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In addition to cleaning and maintaining your roasting machine, it’s important to develop plans to keep your roastery clean and maintain both food and employee safety. Pictured: Sightglass Coffee in San Francisco. Photo by Mark Shimahara.

An infrared thermometer can help you fine-tune your cleaning schedule. Choose six spots on your machine, two of them motors, to measure weekly, and document your findings. (Be sure to take measurements at a consistent time, such as right after the first or last roast of the day.) Temperature increases indicate areas where buildup has occurred. This is especially helpful on large roasting machines with massive ductwork, as it allows you to monitor the system without taking it apart for a visual inspection. Staying on top of your cleaning cycle will improve overall cup quality, limit fire risk, and extend the life of your roaster’s parts.

Keep in mind that you’ll need a reliable source of consumable parts. Stocking a couple of extra bearings, couplers, O-rings and fuses can save you a lot of stress and, more importantly, minimize machine downtime. You’ll also need appropriate cleaning tools, including a broad array of scrapers, brushes, power tools and vacuums. Once the roaster is clean, it’s crucial to lubricate moving parts (like bearings) with a high-drop-point grease. The high drop point (at least 500 degrees F) is essential, as it prevents grease from dripping into your beautifully roasted coffee. It’s difficult to say exactly how often to grease bearings: If you wait until you hear the bearings rub, it’s too late, but over-lubricating can cause the bearings to fail. Consult the manufacturer’s suggestion and inspect your bearings every time you turn the roaster on. You’ll soon have a feel for how often they need attention.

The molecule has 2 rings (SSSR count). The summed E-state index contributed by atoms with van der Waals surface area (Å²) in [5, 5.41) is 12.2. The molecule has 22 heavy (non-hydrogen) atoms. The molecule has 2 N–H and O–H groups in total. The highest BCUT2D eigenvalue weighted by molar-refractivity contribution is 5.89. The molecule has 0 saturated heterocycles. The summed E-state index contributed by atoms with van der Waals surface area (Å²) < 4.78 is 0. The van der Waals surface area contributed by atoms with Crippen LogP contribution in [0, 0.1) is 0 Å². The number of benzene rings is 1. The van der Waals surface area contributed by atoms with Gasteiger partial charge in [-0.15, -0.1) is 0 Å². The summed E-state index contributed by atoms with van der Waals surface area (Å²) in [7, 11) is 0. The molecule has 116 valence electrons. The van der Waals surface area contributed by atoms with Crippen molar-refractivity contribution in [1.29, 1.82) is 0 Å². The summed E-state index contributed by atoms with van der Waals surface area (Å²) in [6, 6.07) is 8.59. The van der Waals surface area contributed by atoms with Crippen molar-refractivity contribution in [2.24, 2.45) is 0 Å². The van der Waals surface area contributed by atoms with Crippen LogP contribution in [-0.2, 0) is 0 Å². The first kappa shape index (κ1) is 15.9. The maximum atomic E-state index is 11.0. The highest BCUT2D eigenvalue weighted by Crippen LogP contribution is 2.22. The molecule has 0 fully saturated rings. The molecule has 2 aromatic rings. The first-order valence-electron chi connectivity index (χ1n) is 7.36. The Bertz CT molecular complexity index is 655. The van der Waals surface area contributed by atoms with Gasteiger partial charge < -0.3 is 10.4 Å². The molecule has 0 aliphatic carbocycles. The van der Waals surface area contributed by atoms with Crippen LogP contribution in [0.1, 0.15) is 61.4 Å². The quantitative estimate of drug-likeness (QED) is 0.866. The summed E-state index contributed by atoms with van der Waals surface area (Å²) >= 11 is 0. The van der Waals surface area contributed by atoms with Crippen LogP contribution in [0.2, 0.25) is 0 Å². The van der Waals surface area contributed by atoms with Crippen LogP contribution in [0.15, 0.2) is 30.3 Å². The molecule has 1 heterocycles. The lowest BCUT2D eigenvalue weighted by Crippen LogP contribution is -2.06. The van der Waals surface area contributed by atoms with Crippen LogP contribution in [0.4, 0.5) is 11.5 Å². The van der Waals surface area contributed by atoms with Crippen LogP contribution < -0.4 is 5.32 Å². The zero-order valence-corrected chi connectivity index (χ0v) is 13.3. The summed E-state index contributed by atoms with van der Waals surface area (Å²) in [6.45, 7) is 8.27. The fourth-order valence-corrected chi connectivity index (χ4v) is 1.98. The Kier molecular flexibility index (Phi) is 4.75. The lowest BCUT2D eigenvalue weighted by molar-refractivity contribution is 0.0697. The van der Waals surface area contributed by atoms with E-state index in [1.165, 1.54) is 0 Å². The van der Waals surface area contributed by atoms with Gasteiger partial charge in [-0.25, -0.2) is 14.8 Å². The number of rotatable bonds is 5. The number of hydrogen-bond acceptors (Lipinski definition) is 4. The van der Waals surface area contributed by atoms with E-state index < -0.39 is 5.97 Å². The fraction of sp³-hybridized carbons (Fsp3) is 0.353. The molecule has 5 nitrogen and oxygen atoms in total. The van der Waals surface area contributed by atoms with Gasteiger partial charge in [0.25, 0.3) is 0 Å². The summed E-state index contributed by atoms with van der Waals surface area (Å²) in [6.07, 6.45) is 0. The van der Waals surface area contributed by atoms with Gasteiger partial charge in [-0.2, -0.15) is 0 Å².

Sample Checklists

The Bottom Line

An organized, clean roastery with conscientious, well-trained employees runs like a well-oiled machine. Create a maintenance plan and stick to it. Document daily, weekly, monthly and quarterly tasks. The consistency and quality of your coffee depends inextricably on upholding your standards and procedures. Rules and procedures to ensure employee safety should be in place before you open your doors. Whether it’s keeping them safe from green coffee dust or the dangers of industrial machinery, it is your responsibility as a business owner to make sure all potential hazards are accounted for and addressed.

Instituting plans, procedures and standards also makes it easier — and safer — to grow your company.


Derek Delepaz is lead instructor and greens buyer for Mill City Roasters in Minneapolis. Starting his career with formal culinary training, Delapaz is a certified lead instructor for the Specialty Coffee Association and has worked as a production roaster and coffee quality research and development manager.

Eliza Lovett has worked in the specialty coffee industry since 2007. A former educator at Mill City, Lovett works with Congruent Services as a coffee technician in the Denver area, supporting baristas and their equipment.